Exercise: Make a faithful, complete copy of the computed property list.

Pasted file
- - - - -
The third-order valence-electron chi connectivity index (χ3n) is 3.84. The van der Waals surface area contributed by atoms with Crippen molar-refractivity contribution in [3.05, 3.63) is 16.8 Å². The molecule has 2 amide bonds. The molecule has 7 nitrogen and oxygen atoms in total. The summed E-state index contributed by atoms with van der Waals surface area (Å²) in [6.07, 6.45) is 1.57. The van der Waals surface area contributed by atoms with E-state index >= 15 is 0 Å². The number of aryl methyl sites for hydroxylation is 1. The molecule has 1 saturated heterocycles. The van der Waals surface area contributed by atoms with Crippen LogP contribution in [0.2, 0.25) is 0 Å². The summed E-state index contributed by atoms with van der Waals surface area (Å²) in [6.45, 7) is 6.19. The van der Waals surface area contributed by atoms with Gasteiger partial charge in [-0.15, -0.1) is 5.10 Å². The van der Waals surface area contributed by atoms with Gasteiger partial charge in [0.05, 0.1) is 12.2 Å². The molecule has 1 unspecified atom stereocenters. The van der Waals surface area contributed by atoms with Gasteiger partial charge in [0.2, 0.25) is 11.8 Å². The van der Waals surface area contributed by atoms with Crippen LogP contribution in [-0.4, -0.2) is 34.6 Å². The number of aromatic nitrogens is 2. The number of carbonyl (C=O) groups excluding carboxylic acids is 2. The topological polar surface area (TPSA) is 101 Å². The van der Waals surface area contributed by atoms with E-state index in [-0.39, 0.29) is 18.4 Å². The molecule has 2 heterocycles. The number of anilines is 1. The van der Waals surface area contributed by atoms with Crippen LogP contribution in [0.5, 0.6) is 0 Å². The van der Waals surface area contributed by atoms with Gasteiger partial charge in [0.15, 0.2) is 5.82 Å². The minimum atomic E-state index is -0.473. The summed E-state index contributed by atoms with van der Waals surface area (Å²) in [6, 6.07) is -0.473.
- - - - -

The third-order valence-electron chi connectivity index (χ3n) is 3.84. The van der Waals surface area contributed by atoms with Crippen molar-refractivity contribution in [3.05, 3.63) is 16.8 Å². The molecule has 2 amide bonds. The molecule has 7 nitrogen and oxygen atoms in total. The summed E-state index contributed by atoms with van der Waals surface area (Å²) in [6.07, 6.45) is 1.57. The van der Waals surface area contributed by atoms with E-state index >= 15 is 0 Å². The number of aryl methyl sites for hydroxylation is 1. The molecule has 1 saturated heterocycles. The van der Waals surface area contributed by atoms with Crippen LogP contribution in [0.2, 0.25) is 0 Å². The summed E-state index contributed by atoms with van der Waals surface area (Å²) in [6.45, 7) is 6.19. The van der Waals surface area contributed by atoms with Gasteiger partial charge in [-0.15, -0.1) is 5.10 Å². The van der Waals surface area contributed by atoms with Gasteiger partial charge in [0.05, 0.1) is 12.2 Å². The molecule has 1 unspecified atom stereocenters. The van der Waals surface area contributed by atoms with Gasteiger partial charge in [0.2, 0.25) is 11.8 Å². The van der Waals surface area contributed by atoms with Crippen LogP contribution in [-0.4, -0.2) is 34.6 Å². The number of aromatic nitrogens is 2. The number of carbonyl (C=O) groups excluding carboxylic acids is 2. The topological polar surface area (TPSA) is 101 Å². The van der Waals surface area contributed by atoms with E-state index in [-0.39, 0.29) is 18.4 Å². The molecule has 2 heterocycles. The number of anilines is 1. The van der Waals surface area contributed by atoms with Crippen LogP contribution in [0.5, 0.6) is 0 Å². The van der Waals surface area contributed by atoms with Gasteiger partial charge in [0.15, 0.2) is 5.82 Å². The minimum atomic E-state index is -0.473. The summed E-state index contributed by atoms with van der Waals surface area (Å²) in [6, 6.07) is -0.473.